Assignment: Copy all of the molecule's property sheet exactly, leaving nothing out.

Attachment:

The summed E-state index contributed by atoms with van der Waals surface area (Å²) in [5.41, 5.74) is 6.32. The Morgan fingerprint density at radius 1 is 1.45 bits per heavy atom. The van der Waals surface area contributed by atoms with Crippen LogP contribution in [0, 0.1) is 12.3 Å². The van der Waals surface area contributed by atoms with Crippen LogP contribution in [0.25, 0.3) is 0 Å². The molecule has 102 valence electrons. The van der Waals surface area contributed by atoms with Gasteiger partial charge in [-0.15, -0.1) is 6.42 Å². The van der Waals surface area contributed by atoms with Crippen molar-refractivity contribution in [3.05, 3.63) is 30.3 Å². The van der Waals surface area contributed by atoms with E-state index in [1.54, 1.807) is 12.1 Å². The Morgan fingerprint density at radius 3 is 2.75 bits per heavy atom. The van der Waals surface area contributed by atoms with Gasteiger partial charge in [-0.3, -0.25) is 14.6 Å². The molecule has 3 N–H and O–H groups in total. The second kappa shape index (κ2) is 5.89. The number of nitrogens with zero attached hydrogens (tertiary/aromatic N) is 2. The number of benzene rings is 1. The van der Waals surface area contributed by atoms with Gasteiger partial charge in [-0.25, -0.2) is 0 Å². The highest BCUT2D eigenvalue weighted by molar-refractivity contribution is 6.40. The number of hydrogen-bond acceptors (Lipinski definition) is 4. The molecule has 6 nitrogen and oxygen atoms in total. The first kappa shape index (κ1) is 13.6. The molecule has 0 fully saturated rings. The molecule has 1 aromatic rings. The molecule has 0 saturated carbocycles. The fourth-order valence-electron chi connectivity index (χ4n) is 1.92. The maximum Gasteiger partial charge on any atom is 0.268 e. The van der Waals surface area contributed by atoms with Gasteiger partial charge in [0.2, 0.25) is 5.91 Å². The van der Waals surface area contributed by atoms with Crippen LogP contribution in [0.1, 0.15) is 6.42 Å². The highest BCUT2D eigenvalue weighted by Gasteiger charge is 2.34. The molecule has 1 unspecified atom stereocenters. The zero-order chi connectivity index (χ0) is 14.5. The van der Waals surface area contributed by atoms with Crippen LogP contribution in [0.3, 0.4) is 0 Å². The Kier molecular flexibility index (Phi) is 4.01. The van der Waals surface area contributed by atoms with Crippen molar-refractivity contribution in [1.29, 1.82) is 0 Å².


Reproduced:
The summed E-state index contributed by atoms with van der Waals surface area (Å²) in [5.41, 5.74) is 6.32. The Morgan fingerprint density at radius 1 is 1.45 bits per heavy atom. The van der Waals surface area contributed by atoms with Crippen LogP contribution in [0, 0.1) is 12.3 Å². The van der Waals surface area contributed by atoms with Crippen LogP contribution in [0.25, 0.3) is 0 Å². The molecule has 102 valence electrons. The van der Waals surface area contributed by atoms with Gasteiger partial charge in [-0.15, -0.1) is 6.42 Å². The van der Waals surface area contributed by atoms with Crippen molar-refractivity contribution in [3.05, 3.63) is 30.3 Å². The van der Waals surface area contributed by atoms with E-state index in [1.54, 1.807) is 12.1 Å². The Morgan fingerprint density at radius 3 is 2.75 bits per heavy atom. The van der Waals surface area contributed by atoms with Gasteiger partial charge in [-0.3, -0.25) is 14.6 Å². The molecule has 3 N–H and O–H groups in total. The second kappa shape index (κ2) is 5.89. The number of nitrogens with zero attached hydrogens (tertiary/aromatic N) is 2. The number of benzene rings is 1. The van der Waals surface area contributed by atoms with Gasteiger partial charge in [-0.25, -0.2) is 0 Å². The highest BCUT2D eigenvalue weighted by molar-refractivity contribution is 6.40. The number of hydrogen-bond acceptors (Lipinski definition) is 4. The molecule has 6 nitrogen and oxygen atoms in total. The first kappa shape index (κ1) is 13.6. The molecule has 0 fully saturated rings. The molecule has 1 aromatic rings. The molecule has 0 saturated carbocycles. The fourth-order valence-electron chi connectivity index (χ4n) is 1.92. The maximum Gasteiger partial charge on any atom is 0.268 e. The van der Waals surface area contributed by atoms with Gasteiger partial charge in [0.2, 0.25) is 5.91 Å². The van der Waals surface area contributed by atoms with Crippen LogP contribution in [0.1, 0.15) is 6.42 Å². The highest BCUT2D eigenvalue weighted by Gasteiger charge is 2.34. The molecule has 1 unspecified atom stereocenters. The zero-order chi connectivity index (χ0) is 14.5. The van der Waals surface area contributed by atoms with Crippen LogP contribution in [0.3, 0.4) is 0 Å². The Kier molecular flexibility index (Phi) is 4.01. The van der Waals surface area contributed by atoms with Crippen molar-refractivity contribution in [1.29, 1.82) is 0 Å².